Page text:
April 3, 2009

Crime Report: Scavengers


In addition to detailing recent armed robberies, burglaries and drug arrests in the Mission in his weekly newsletter, Mission Station Captain Stephen Tacchini addressed the problem of recycling scavengers:
Over the past few weeks I have received complaints from residents in the district regarding noise, littering, and suspicious persons with pickup trucks, carts, and gargage bags related to the removal of recyclable goods from containers. Upon checking with representatives of Sunset Scavenger, I have come to learn this is a significant and costly problem city wide. Who suffers from the loss of this significant material? You--the neighborhood residents.

The dumping of the recycle bins by unauthorized persons is evident by the debris, broken glass, liquid, and papers they leave on the street, creating a public safety hazard and exacerbated litter problem. This results in the Department of Public Works having to come out to clean up the mess, at a cost borne by taxpayers.

Officers from Mission Station will be working towards reducing the types of complaints related to this problem and assistance from the public will be very helpful. In the spirit of community policing I request citizens who observe persons removing recyclable goods from containers on the street, by other than Department of Public Works or Sunset Scavenger personnel to report their observations to SFRecycling.com. This will provide information as to where, when and by whom, using what type of vehicle this activity is being conducted. Your assistance will help us to identify the persons responsible and we can proceed from there to abate the associated problems neighborhoods are experiencing.

It is important to recycle and be as energy and environmentally efficient as possible. It is also important to maintain clean and safe streets while working towards reducing the amount of garbage going into land fills. Reducing the incidence of the theft of recyclable goods will result in fewer noise complaints, cleaner / safer streets, and potentially lower service charges.
Timely, because since a San Francisco Judge "ordered a dozen of the city's most prolific recycling scavengers to stop looting bottles, cans and cardboard from curbside bins" last month they seem to be out in stronger force.

[SFRecycling: Report Form]
[NVSF: Recycling Theft = $469,000]
[SFGate: Judge orders scavengers to stop raiding trash]

10 comments:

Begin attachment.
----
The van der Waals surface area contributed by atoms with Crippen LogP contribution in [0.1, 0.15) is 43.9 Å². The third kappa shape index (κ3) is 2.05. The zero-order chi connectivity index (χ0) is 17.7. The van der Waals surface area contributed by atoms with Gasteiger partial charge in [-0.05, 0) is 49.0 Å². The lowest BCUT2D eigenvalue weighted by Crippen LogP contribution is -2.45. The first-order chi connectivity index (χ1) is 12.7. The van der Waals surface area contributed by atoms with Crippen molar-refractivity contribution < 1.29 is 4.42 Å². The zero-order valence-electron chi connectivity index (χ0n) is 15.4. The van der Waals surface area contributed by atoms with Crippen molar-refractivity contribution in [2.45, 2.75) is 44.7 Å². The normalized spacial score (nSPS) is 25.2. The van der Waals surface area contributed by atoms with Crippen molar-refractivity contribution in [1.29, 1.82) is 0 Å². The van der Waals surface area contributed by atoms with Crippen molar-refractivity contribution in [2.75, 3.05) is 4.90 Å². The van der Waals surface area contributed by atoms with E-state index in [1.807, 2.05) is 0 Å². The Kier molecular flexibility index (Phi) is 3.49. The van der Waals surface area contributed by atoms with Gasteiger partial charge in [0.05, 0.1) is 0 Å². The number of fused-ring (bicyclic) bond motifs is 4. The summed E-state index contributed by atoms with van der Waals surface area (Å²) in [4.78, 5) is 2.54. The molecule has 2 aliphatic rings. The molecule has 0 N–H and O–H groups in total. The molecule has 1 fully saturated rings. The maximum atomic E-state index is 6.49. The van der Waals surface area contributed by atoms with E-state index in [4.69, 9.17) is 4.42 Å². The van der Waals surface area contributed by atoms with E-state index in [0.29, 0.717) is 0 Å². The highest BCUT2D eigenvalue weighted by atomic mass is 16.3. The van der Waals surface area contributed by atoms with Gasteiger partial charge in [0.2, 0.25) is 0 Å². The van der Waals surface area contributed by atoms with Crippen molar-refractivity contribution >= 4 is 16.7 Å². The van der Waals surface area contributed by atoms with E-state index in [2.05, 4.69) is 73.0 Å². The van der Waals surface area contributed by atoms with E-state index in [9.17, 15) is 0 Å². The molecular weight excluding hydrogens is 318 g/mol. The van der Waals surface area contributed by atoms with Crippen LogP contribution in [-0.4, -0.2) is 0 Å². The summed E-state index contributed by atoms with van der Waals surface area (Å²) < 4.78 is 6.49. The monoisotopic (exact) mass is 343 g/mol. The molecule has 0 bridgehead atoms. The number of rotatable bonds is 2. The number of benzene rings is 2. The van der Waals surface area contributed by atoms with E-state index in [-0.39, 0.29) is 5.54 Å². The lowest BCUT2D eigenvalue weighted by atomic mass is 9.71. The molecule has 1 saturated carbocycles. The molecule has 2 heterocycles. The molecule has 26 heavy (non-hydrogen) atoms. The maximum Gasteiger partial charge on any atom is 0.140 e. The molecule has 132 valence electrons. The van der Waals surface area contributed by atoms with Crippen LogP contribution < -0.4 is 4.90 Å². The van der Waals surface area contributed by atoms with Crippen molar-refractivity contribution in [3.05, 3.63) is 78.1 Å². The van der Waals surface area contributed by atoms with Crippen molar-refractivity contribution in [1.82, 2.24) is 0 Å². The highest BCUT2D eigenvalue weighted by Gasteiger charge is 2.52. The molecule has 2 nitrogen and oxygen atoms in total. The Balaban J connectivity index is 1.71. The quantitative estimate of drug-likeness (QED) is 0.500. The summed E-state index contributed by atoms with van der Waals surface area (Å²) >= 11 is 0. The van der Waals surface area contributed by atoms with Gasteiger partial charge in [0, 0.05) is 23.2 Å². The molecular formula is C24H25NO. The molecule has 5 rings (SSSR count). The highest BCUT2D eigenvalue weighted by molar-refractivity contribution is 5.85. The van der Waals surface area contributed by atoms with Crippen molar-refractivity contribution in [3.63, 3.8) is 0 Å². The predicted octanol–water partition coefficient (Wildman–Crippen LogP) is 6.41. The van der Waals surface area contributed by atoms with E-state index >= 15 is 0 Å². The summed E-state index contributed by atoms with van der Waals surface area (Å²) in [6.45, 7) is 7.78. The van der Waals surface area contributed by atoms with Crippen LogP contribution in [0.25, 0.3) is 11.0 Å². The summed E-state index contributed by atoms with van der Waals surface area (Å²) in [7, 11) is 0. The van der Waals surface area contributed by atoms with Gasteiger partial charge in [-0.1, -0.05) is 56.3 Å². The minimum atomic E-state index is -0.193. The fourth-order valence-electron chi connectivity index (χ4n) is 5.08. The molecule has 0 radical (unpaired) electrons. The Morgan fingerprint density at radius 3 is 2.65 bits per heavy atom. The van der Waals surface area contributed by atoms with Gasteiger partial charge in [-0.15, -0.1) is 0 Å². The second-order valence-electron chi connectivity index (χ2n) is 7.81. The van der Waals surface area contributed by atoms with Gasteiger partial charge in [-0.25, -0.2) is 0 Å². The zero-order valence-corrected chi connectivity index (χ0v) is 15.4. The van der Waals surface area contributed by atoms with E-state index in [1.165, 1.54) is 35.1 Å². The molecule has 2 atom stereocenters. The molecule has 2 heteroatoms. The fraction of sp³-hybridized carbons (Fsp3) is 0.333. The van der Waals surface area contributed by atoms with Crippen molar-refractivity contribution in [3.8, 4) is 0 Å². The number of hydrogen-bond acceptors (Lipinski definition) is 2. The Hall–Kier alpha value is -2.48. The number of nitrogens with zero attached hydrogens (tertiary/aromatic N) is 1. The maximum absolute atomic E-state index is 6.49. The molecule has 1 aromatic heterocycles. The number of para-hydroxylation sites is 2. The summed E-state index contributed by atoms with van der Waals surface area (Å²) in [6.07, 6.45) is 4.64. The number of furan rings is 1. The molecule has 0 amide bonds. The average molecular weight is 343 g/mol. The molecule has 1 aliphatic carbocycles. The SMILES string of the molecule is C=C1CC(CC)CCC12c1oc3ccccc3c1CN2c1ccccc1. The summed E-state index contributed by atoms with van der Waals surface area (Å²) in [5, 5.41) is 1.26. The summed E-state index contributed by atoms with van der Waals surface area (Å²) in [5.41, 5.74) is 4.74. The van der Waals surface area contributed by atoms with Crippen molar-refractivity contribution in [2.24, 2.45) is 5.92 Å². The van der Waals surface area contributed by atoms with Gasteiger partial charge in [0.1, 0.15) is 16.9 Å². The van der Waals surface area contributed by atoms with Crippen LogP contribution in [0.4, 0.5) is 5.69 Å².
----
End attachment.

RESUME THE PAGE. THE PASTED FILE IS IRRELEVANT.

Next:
Anonymous said...

How does one get a copy of Captain Tacchini's weekly newsletter?

Noe Valley, SF said...

To get the Mission newsletter (north part of Noe covered), send a note to SFPDMissionStation@ci.sf.ca.us.

To get the Ingleside newsletter (south part of Noe covered), send a note to SFPDInglesideStation@ci.sf.ca.us.

Interesting reading, but most police activity in them is outside Noe. We've posted what's relevant - search "crime" or "tacchini".

murphstahoe said...

EZ. 23rd St between Douglass and Hoffman, 7 PM on Tuesday, a beat up white pickup truck is there. I can set my watch by it.

One day I got home and dragged out first my compost bin. Then my trash bin. The scavenger started to hover, and I contemplated taking it a few yards out then putting it back in the garage, but fearing that he'd break my windows, I refrained from taunting him and just shut my garage door and took the bin out in the AM.

Anonymous said...

I wonder if identity theft is the grand prize for the "recyclers."

Anonymous said...

Everyone should take care to shred any paper that could be used to steal your identity. Alas, this causes another problem. Our scavengers on Church Street dig through the bag of shredded paper and make a big mess that blows down the street. Our scavengers, who are regulars by the way, make a big mess, and lots of noise when they bang through all our bottles and cans. I wish the carts had built in locks that could only be opened by Sunset Scavenger.

blueberryipod said...

anonymous that is actually quite a good idea...to put it further, wouldnt it be awesome if people were willing to give up their "indevidual" cans of recycling and there was like one bin at the end of a block which DID have a lock on it that only the neighbors had the key/combination to. i would almost wonder if that would be more economical then putting a lock on every bin.
disclaimer: i just thought of this and there are probably many problems with it, but i figured it couldn't hurt to be a starting point for other ideas

Anonymous said...

Who wants to have the communal recycling bin beside of or in front of their house? Not in My Front Yard!
That's probably the main problem with the idea.

blueberryipod said...

is that because it wont look pretty or fit in with the feel of the neighborhood?

put a prize out for the artist that can come up with the best design for one and id bet we'd get some pretty awesome ideas. people who live at the corners of streets already have garbage cans, mailboxes, newspaper bins in front, whats one more?

Anonymous said...

I live at a corner and don't have garbage cans or newspaper racks. Not every block does, only the business districts. Pay attention.
And I don't want the smell and 24 hour noise of a block's communal bin next to my bedroom windows! Do you?

lizatblackrose said...

I don't mind the little old Chinese lady carrying 2 garbage bags on a pole across her shoulders who comes to take my cans and bottles each week...it could well be her only source of income.